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What started as a tweet from @itfcnath, the same fan who originally sparked the Blues’ heart-warming relationship with young Kenyan footballer ‘Ahmed’ last summer, snowballed into several waves of Ipswich fans following Vitebsk. Ipswich Town’s official twitter account even got involved as the Belarusians reached out to their ‘Tractor Boy’ friends, which now number around one hundred.
Ipswich fans have been learning about their new club and its players and have even begun adapting Town chants to cheer on their new side. The messages of support worked, too, with Vitebsk recording a 1-0 victory over FK Smolevichy on Sunday afternoon, with Town fans following every kick online.
For those in England the link to live football has provided a bright moment at a time when so much has changed, while those at Vitebsk see their new friendship with the Blues as a real positive influence at an extremely difficult time, with many in Belarus said to be scared by a perceived denial of the huge impact coronavirus will have on their nation.
The city of Vitebsk itself has seen red graffiti used, thought to be by informed healthcare workers, to make the number of the city’s dead public knowledge, given those figures are not being released by government.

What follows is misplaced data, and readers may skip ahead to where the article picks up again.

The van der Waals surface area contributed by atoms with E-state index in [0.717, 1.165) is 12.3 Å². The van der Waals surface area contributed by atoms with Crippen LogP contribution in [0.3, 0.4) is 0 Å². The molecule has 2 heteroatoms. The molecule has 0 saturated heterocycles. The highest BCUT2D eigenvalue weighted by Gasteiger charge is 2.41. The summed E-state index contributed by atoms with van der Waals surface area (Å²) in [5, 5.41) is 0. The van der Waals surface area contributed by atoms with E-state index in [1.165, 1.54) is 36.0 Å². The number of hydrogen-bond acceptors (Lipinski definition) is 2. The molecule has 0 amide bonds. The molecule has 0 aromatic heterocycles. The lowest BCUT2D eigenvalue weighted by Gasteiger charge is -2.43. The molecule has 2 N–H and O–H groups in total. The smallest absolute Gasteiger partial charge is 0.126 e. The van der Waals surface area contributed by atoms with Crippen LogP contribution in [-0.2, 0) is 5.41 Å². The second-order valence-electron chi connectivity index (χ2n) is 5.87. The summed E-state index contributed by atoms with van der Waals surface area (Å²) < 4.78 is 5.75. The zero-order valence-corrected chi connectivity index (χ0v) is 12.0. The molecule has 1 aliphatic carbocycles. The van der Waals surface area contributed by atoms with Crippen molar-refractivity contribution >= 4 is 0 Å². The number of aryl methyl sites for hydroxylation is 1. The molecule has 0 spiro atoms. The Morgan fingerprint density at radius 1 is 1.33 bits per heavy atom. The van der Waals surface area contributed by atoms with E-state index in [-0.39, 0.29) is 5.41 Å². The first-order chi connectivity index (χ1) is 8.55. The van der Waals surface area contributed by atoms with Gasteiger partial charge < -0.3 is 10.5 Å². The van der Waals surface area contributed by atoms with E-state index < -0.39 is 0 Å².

President Alexander Lukashenko made headlines last weekend while much of Europe was locked down, by taking part in a charity ice hockey match and insisting his country would beat coronavirus by spending time in ice rinks and saunas while also encouraging people to drink vodka to help repel it.
Lukashenko, who has been described as being Europe’s ‘last dictator’ has taken an approach so at odds to the response seen throughout the world that he has been described as ‘reckless, scary and bordering on comical’ by commentators both inside and outside of the country.
The fact the countrys’ football league is ongoing has been condemned by FIFPro, the world players’ union, but this is just one example of how life in Belarus is different to the rest of Europe and much of the world.
One footballer, FC Minsk forward Ognjen Rolovic, told the Daily Mail this week: “It is insane that we are the only ones who are playing.
“They are acting here like it is not a big deal, that we should not be afraid. There is a strange mentality that if you are scared of the situation then you are not a man.”
There’s another view, though.
“I want to play because now we are one of the few competitions, which people can watch and take pleasure in this difficult situation in the world,” Slutsk striker Artem Serdyuk said.
“I feel safe because of all the measures taken by our club. We have antiseptic and masks, we try to be at home all day, except training and matches. I think our safety is in our hands.”
How long the league continues to play on for remains to be seen.
There appears to have been an attitude shift in recent days, with some clubs now encouraging fans to stay away from games and the country’s FA indicating a willingness to change their stance should the situation in their country worsen.
If that’s the case then Ipswich Town’s links to Belarusian football may be brief, but the bond of friendship must surely be positive at a time when the world is facing up to the biggest struggle of a generation.